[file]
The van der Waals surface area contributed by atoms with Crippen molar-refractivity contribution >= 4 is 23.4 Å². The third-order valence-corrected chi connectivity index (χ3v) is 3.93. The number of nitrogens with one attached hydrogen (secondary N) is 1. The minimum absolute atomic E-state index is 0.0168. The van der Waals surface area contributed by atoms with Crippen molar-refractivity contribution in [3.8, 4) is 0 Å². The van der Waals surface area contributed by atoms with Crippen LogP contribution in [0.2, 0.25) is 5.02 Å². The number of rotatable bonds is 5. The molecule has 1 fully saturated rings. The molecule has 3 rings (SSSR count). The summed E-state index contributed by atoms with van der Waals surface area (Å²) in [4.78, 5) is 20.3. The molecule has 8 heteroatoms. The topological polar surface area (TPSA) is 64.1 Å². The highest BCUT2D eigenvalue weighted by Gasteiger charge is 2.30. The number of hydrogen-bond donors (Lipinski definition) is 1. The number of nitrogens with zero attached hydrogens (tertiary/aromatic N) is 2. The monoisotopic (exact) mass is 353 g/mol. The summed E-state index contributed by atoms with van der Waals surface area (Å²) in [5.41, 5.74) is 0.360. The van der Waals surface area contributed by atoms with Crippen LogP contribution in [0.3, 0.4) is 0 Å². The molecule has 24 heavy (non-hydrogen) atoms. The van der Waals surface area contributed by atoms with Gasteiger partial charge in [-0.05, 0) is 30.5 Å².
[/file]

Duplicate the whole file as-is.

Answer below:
The van der Waals surface area contributed by atoms with Crippen molar-refractivity contribution >= 4 is 23.4 Å². The third-order valence-corrected chi connectivity index (χ3v) is 3.93. The number of nitrogens with one attached hydrogen (secondary N) is 1. The minimum absolute atomic E-state index is 0.0168. The van der Waals surface area contributed by atoms with Crippen molar-refractivity contribution in [3.8, 4) is 0 Å². The van der Waals surface area contributed by atoms with Crippen LogP contribution in [0.2, 0.25) is 5.02 Å². The number of rotatable bonds is 5. The molecule has 1 fully saturated rings. The molecule has 3 rings (SSSR count). The summed E-state index contributed by atoms with van der Waals surface area (Å²) in [4.78, 5) is 20.3. The molecule has 8 heteroatoms. The topological polar surface area (TPSA) is 64.1 Å². The highest BCUT2D eigenvalue weighted by Gasteiger charge is 2.30. The number of hydrogen-bond donors (Lipinski definition) is 1. The number of nitrogens with zero attached hydrogens (tertiary/aromatic N) is 2. The monoisotopic (exact) mass is 353 g/mol. The summed E-state index contributed by atoms with van der Waals surface area (Å²) in [5.41, 5.74) is 0.360. The van der Waals surface area contributed by atoms with Crippen LogP contribution in [0.3, 0.4) is 0 Å². The molecule has 24 heavy (non-hydrogen) atoms. The van der Waals surface area contributed by atoms with Gasteiger partial charge in [-0.05, 0) is 30.5 Å².